The manhunt went on for two days after authorities found homemade explosives at his apartment in the eastern city of Chemnitz.
German police on Monday said they arrested a man suspected of plotting a bomb attack. Police identified him as 22-year-old Syrian refugee Jaber Albakr.
The suspect managed to evade the authorities on Saturday when they raided his apartment and found an "explosive substance more dangerous than TNT". Local media reported several hundred grammes of triacetone triperoxide or TATP, the same homemade explosive used by the Paris and Brussels attackers, was confiscated from Albakr's residence in Chemnitz.
NEWS: Tired but overjoyed: we captured the terror suspect last night in Leipzig— Polizei Sachsen (@PolizeiSachsen) October 10, 2016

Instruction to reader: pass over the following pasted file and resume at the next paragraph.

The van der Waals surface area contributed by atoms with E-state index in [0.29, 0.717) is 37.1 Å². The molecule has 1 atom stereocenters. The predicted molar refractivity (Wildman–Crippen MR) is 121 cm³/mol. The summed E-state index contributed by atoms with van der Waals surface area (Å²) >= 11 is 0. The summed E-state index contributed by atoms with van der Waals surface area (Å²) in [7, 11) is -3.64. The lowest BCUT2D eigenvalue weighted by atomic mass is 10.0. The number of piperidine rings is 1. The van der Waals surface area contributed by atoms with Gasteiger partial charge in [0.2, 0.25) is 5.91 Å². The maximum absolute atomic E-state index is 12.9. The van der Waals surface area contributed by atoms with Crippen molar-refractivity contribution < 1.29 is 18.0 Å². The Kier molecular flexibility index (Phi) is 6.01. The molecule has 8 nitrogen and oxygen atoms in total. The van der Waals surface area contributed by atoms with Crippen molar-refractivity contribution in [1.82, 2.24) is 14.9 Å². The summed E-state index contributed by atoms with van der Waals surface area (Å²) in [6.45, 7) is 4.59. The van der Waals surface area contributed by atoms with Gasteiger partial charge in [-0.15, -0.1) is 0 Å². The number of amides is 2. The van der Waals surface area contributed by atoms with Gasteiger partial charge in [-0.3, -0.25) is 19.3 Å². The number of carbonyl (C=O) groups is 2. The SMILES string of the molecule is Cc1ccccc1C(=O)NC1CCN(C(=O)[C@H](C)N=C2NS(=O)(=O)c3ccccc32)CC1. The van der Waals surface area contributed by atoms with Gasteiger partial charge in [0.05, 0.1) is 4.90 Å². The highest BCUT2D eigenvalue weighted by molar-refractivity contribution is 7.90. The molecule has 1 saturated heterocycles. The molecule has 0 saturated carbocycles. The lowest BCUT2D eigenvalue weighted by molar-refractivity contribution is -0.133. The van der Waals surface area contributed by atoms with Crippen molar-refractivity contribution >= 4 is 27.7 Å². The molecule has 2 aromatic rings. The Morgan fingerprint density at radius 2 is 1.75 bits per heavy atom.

"We've succeeded, really overjoyed: the terror suspect (Jaber) Albakr was arrested overnight in Leipzig," police said on Twitter about the 22-year-old.
Albakr had been in Germany since last year and was officially recognised as a refugee, police said at the weekend. He was believed to have had internet contact with DAESH, Sueddeutsche Zeitung reported.
Acting on a tip-off from Germany's domestic intelligence agency, police commandos had sought to swoop on the suspect early on Saturday at his apartment building. But he narrowly managed to escape, local media said.
He was finally caught in Leipzig, 85 kilometres from Chemnitz, after police learnt he had sought help from two Syrians, Spiegel Online reported.
Police subsequently arrested him in the early hours of Monday from the two Syrians' apartment.
One million asylum seekers and migrants entered the country in 2015. However, Germans have not been happy with Chancellor Angela Merkel's decision to allow them entry. In a study on migrants by the University of Leipzig released in 2016, four-fifths of the participants said Germany should not be so generous, and 60 per cent did not think asylum seekers were being persecuted in their home countries.